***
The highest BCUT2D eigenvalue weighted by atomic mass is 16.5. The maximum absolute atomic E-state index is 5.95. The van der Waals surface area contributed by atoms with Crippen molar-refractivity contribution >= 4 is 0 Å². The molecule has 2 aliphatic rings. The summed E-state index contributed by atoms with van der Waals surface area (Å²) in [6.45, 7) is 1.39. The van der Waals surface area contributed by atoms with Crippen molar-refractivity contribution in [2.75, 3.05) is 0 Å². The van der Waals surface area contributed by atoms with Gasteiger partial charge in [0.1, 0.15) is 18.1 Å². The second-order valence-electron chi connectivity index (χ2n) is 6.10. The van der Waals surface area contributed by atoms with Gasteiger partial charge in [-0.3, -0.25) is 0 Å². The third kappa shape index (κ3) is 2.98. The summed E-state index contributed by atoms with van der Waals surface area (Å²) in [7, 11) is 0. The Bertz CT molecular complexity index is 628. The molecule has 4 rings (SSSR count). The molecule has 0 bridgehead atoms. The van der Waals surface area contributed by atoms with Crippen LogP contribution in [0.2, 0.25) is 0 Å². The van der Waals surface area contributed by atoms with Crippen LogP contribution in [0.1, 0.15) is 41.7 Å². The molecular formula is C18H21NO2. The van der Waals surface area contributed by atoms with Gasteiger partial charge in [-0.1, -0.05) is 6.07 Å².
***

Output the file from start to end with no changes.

The highest BCUT2D eigenvalue weighted by atomic mass is 16.5. The maximum absolute atomic E-state index is 5.95. The van der Waals surface area contributed by atoms with Crippen molar-refractivity contribution >= 4 is 0 Å². The molecule has 2 aliphatic rings. The summed E-state index contributed by atoms with van der Waals surface area (Å²) in [6.45, 7) is 1.39. The van der Waals surface area contributed by atoms with Crippen molar-refractivity contribution in [2.75, 3.05) is 0 Å². The van der Waals surface area contributed by atoms with Gasteiger partial charge in [0.1, 0.15) is 18.1 Å². The second-order valence-electron chi connectivity index (χ2n) is 6.10. The van der Waals surface area contributed by atoms with Gasteiger partial charge in [-0.3, -0.25) is 0 Å². The third kappa shape index (κ3) is 2.98. The summed E-state index contributed by atoms with van der Waals surface area (Å²) in [7, 11) is 0. The Bertz CT molecular complexity index is 628. The molecule has 4 rings (SSSR count). The molecule has 0 bridgehead atoms. The van der Waals surface area contributed by atoms with Crippen LogP contribution in [0.2, 0.25) is 0 Å². The van der Waals surface area contributed by atoms with Crippen LogP contribution in [0.1, 0.15) is 41.7 Å². The molecular formula is C18H21NO2. The van der Waals surface area contributed by atoms with Gasteiger partial charge in [-0.1, -0.05) is 6.07 Å².